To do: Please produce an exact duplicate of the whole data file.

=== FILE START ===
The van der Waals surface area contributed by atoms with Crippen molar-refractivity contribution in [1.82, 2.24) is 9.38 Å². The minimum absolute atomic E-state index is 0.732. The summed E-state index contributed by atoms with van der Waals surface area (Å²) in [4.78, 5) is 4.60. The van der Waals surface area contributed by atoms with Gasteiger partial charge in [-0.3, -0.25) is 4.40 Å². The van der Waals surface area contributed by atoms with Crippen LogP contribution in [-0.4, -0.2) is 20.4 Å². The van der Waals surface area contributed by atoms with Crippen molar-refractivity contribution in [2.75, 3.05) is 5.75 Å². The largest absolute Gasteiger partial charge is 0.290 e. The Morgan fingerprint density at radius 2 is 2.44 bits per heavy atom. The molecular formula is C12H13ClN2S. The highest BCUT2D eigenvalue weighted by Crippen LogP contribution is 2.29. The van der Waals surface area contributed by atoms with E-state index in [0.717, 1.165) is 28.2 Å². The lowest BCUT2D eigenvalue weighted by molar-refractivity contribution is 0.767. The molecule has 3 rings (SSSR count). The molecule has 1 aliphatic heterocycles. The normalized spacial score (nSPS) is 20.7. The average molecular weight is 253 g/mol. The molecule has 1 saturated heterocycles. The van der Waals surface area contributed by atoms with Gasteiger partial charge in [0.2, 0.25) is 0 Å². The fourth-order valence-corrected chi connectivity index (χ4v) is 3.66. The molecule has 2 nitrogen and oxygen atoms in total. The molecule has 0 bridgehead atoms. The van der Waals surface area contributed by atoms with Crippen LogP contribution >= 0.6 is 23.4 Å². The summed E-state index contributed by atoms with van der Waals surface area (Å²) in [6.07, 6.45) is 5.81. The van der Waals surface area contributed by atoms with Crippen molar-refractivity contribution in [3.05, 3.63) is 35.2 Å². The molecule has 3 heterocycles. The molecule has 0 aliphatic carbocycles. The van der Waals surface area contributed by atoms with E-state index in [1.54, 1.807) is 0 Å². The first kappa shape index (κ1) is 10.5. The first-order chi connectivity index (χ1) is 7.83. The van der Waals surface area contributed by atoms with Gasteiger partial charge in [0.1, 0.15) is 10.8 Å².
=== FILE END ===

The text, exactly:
The van der Waals surface area contributed by atoms with Crippen molar-refractivity contribution in [1.82, 2.24) is 9.38 Å². The minimum absolute atomic E-state index is 0.732. The summed E-state index contributed by atoms with van der Waals surface area (Å²) in [4.78, 5) is 4.60. The van der Waals surface area contributed by atoms with Gasteiger partial charge in [-0.3, -0.25) is 4.40 Å². The van der Waals surface area contributed by atoms with Crippen LogP contribution in [-0.4, -0.2) is 20.4 Å². The van der Waals surface area contributed by atoms with Crippen molar-refractivity contribution in [2.75, 3.05) is 5.75 Å². The largest absolute Gasteiger partial charge is 0.290 e. The Morgan fingerprint density at radius 2 is 2.44 bits per heavy atom. The molecular formula is C12H13ClN2S. The highest BCUT2D eigenvalue weighted by Crippen LogP contribution is 2.29. The van der Waals surface area contributed by atoms with E-state index in [0.717, 1.165) is 28.2 Å². The lowest BCUT2D eigenvalue weighted by molar-refractivity contribution is 0.767. The molecule has 3 rings (SSSR count). The molecule has 1 aliphatic heterocycles. The normalized spacial score (nSPS) is 20.7. The average molecular weight is 253 g/mol. The molecule has 1 saturated heterocycles. The van der Waals surface area contributed by atoms with Gasteiger partial charge in [0.2, 0.25) is 0 Å². The fourth-order valence-corrected chi connectivity index (χ4v) is 3.66. The molecule has 2 nitrogen and oxygen atoms in total. The molecule has 0 bridgehead atoms. The van der Waals surface area contributed by atoms with Crippen LogP contribution >= 0.6 is 23.4 Å². The summed E-state index contributed by atoms with van der Waals surface area (Å²) in [6.07, 6.45) is 5.81. The van der Waals surface area contributed by atoms with Crippen molar-refractivity contribution in [3.05, 3.63) is 35.2 Å². The molecule has 3 heterocycles. The molecule has 0 aliphatic carbocycles. The van der Waals surface area contributed by atoms with E-state index in [1.54, 1.807) is 0 Å². The first kappa shape index (κ1) is 10.5. The first-order chi connectivity index (χ1) is 7.83. The van der Waals surface area contributed by atoms with Gasteiger partial charge in [0.1, 0.15) is 10.8 Å².